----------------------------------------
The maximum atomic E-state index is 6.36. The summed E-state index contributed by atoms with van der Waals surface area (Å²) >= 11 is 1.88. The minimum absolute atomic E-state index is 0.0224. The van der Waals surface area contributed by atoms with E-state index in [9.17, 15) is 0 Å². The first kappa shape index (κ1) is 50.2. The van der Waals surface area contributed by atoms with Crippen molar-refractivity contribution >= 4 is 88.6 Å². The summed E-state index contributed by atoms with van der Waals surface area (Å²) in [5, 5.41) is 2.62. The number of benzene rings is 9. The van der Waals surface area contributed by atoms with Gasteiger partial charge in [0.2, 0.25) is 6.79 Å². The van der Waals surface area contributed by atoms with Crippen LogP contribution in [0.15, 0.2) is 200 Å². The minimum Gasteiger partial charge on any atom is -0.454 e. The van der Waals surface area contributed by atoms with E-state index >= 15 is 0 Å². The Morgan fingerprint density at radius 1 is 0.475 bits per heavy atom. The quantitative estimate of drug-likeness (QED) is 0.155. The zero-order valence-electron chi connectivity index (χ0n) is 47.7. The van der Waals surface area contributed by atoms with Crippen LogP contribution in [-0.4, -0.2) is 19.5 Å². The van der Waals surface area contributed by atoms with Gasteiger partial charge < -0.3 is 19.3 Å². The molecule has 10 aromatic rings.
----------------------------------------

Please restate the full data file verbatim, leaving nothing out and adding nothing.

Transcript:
The maximum atomic E-state index is 6.36. The summed E-state index contributed by atoms with van der Waals surface area (Å²) >= 11 is 1.88. The minimum absolute atomic E-state index is 0.0224. The van der Waals surface area contributed by atoms with E-state index in [9.17, 15) is 0 Å². The first kappa shape index (κ1) is 50.2. The van der Waals surface area contributed by atoms with Crippen molar-refractivity contribution >= 4 is 88.6 Å². The summed E-state index contributed by atoms with van der Waals surface area (Å²) in [5, 5.41) is 2.62. The number of benzene rings is 9. The van der Waals surface area contributed by atoms with Gasteiger partial charge in [0.2, 0.25) is 6.79 Å². The van der Waals surface area contributed by atoms with Crippen LogP contribution in [0.15, 0.2) is 200 Å². The minimum Gasteiger partial charge on any atom is -0.454 e. The van der Waals surface area contributed by atoms with E-state index >= 15 is 0 Å². The Morgan fingerprint density at radius 1 is 0.475 bits per heavy atom. The quantitative estimate of drug-likeness (QED) is 0.155. The zero-order valence-electron chi connectivity index (χ0n) is 47.7. The van der Waals surface area contributed by atoms with Crippen LogP contribution in [-0.4, -0.2) is 19.5 Å². The van der Waals surface area contributed by atoms with Gasteiger partial charge < -0.3 is 19.3 Å². The molecule has 10 aromatic rings.